The good news. Data is encrypted using SSL while it is transferred between your computer and the iCloud servers. Also, data is encrypted while it is "at rest", stored on the iCloud servers (with some exceptions; see below). Encryption is invisible, easy to use, and automatic (on by default).
The less-good news. iCloud uses server-side encryption, not client-side encryption. When sending data to the cloud, it gets encrypted on your machine with SSL, then decrypted at the iCloud servers, then re-encrypted using an encryption key that Apple knows for storage. This means that Apple employees have the technical ability to read your data. There may be procedural, technical, or policy controls to make this unlikely, but the capability is there. That means that if Apple's cloud ever gets compromised by a sophisticated attacker, the attacker could potentially access all your data. In other words, any data breach or accident on Apple's part could potentially expose your data. This may not be too likely, but given that even respected companies like Google have been breached, a breach or other exposure of the iCloud servers is not unthinkable.
Email and notes are not stored in encrypted form, while on Apple's servers. Email often contains sensitive information -- e.g., account passwords, reset links -- so this is a bit dangerous.
If law enforcement asks Apple for a copy of your data, Apple will share it with them. Apple won't necessarily require a warrant. EFF gives Apple only one out of four stars for protecting user data in its report, When Government Comes Knocking, Who Has Your Back?, and dings Apple for not being transparent about government requests for access to your data and not telling users when their data has been disclosed to the government.
The risks are not limited to government requests. If you get sued, or end up in a contentious divorce, the opposing party's lawyers could subpoena your data from Apple, and Apple would be required to disclose it to them. Note that the threshold for a subpoena is relatively low: primarily, that the data has a likelihood of being relevant to the case.
The security of your data on iCloud is only as good as the passphrase on your Apple ID. Therefore, if you want your data to be secure, you need to choose a long and strong passphrase. Unfortunately, there are some aspects of the current systems that tend to nudge users towards choosing short, weak passphrases. The OS refuses to store this passphrase in the keychain, requiring you to type it in frequently. If you use an iOS device, you will frequently need to type in your Apple ID passphrase (e.g., every time you install or update an app). Because entering a long and strong passphrase is a major pain on an iPhone, many users may end up choosing a short, poor passphrase just for convenience sake -- which unfortunately leaves their iCloud data poorly secured. So, the current design may tend to encourage many users to use a weak password, leaving their data at risk.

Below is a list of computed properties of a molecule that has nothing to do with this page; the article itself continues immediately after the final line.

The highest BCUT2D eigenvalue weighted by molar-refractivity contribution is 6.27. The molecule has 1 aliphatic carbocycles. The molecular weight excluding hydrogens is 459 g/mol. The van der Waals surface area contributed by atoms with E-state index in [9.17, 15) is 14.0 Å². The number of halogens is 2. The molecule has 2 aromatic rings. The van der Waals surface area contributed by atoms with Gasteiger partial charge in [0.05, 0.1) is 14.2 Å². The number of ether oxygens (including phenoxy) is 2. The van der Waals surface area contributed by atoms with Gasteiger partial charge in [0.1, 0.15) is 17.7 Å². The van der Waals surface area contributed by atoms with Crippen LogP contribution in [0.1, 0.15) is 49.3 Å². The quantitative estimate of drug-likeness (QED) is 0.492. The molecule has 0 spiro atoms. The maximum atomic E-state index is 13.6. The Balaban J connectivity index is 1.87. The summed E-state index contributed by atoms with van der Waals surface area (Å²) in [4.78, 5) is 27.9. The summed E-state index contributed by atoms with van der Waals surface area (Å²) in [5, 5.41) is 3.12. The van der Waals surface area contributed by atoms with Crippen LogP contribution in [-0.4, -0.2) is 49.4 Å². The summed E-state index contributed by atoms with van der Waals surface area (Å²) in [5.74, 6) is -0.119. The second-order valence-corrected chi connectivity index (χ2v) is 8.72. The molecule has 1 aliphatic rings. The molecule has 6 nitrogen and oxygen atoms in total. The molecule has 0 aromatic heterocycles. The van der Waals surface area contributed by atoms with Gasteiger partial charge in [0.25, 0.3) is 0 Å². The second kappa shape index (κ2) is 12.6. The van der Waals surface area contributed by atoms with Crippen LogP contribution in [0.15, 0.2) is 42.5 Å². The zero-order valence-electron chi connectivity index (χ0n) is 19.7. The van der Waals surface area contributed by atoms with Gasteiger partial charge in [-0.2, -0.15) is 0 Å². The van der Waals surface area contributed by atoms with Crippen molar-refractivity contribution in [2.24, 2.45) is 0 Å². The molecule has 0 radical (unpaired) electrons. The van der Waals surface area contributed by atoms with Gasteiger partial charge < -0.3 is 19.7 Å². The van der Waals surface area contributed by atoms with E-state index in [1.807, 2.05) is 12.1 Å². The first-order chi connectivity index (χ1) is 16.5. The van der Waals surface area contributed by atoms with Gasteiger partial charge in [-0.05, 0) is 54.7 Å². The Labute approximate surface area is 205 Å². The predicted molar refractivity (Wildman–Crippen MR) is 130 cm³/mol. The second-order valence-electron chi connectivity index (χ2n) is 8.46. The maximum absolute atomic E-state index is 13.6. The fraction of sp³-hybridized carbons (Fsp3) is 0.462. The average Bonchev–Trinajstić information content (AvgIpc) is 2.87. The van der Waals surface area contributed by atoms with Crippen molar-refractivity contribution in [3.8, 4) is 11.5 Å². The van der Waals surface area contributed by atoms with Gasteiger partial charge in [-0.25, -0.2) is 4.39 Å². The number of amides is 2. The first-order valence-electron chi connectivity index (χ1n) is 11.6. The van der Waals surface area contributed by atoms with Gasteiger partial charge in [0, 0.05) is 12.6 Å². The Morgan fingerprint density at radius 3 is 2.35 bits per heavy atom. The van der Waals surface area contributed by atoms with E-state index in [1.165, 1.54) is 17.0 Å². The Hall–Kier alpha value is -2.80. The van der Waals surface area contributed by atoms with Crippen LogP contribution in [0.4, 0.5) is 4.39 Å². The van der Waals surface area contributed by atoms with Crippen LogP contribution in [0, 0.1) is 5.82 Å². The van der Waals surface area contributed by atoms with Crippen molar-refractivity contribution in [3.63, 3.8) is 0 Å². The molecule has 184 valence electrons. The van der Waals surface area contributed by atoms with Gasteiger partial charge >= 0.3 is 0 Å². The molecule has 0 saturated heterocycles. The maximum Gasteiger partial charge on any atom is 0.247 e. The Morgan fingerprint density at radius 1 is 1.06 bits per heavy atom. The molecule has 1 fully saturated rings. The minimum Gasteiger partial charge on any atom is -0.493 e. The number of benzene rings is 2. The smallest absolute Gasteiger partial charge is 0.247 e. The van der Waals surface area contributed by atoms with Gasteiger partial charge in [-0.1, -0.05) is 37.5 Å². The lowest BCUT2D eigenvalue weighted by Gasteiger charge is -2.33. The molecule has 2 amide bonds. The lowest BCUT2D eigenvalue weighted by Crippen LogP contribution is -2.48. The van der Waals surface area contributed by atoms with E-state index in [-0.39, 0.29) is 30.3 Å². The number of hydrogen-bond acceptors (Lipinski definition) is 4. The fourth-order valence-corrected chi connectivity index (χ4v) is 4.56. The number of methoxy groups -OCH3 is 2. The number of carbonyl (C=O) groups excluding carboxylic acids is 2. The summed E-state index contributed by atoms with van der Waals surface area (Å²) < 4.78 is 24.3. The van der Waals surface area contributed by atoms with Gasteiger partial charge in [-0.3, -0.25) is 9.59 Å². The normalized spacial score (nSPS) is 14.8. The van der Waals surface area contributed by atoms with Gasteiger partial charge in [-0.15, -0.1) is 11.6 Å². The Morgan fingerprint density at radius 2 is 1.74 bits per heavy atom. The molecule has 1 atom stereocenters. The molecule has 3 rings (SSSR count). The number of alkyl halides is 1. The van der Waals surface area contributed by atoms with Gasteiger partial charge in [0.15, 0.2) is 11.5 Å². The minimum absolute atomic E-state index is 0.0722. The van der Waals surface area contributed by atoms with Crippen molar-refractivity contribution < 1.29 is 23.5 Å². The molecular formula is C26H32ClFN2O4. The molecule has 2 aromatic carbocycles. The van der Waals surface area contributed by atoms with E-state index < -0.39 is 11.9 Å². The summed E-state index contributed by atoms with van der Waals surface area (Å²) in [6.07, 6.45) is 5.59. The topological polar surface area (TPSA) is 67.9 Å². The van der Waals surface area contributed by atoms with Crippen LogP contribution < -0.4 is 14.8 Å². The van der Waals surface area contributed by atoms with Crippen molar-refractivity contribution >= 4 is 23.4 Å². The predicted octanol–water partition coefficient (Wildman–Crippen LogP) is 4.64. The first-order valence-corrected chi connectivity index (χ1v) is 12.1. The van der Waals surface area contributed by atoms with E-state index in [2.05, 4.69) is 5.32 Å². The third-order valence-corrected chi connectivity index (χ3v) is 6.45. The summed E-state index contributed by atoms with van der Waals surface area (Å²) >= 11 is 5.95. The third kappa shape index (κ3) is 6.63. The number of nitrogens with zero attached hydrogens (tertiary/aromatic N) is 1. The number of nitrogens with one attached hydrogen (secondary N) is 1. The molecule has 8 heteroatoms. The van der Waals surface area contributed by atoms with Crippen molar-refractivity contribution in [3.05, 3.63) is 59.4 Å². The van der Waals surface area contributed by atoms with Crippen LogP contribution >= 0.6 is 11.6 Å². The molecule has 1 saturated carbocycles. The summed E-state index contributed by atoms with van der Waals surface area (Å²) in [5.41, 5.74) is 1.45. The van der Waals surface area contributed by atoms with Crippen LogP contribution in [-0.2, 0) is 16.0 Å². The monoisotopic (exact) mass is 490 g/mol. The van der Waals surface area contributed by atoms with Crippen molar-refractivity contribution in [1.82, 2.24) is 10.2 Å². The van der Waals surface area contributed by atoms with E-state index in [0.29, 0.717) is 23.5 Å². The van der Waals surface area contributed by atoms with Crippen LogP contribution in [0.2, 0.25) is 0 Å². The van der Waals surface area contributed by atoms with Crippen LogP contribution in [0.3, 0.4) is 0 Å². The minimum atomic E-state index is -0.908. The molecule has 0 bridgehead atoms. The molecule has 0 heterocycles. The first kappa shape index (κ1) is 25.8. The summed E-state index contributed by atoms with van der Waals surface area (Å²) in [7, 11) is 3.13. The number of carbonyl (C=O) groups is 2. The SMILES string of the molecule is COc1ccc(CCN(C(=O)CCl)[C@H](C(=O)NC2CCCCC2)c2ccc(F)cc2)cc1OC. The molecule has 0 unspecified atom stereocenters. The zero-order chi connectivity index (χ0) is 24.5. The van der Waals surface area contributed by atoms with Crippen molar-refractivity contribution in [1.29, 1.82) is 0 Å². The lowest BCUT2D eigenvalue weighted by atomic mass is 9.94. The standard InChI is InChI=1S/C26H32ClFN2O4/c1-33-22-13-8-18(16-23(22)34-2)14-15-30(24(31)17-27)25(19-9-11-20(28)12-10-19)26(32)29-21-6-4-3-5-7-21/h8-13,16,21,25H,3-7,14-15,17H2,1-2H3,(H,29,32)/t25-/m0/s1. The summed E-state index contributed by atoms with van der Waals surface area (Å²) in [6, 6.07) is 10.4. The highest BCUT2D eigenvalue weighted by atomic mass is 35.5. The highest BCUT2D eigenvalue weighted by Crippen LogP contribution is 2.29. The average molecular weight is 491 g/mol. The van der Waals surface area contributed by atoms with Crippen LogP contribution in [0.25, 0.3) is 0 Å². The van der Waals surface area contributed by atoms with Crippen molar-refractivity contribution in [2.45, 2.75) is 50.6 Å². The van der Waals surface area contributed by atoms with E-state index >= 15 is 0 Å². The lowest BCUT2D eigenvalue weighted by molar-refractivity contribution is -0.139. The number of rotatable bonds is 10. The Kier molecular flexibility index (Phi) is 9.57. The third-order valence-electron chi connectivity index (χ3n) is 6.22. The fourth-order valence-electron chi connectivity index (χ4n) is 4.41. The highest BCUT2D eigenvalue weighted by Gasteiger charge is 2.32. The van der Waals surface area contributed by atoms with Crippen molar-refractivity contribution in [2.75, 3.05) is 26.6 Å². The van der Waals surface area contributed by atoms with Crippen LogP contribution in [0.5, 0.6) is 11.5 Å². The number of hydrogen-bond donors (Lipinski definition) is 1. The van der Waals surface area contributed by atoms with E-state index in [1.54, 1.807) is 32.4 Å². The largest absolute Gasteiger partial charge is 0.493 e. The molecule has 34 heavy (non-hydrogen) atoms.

Further reading. The Economist has an excellent argument summarizing the security implications of storing your data on the cloud, and the different levels of security afforded by different providers; for comparison, iCloud is similar to DropBox in its security properties, and weaker than SpiderOak. To help understand why Apple might have chosen the particular architecture it did, you might enjoy Ben Adida's blog article: Encryption is not gravy; it has significant implications for usability..
Summary. iCloud's security practices are largely in line with mainstream practice in this area. iCloud appears to have a reasonable and professionally designed security architecture. While there are some security risks, for most people, iCloud's security is likely to be good enough, and the convenience benefits of iCloud will likely outweigh any risks for most folks.
However, storing your data in the cloud does increase the risk. For some particularly-sensitive users -- e.g., health records, financial institutions, or other companies with sensitive data -- it might be prudent to avoid storing the most sensitive data in the cloud.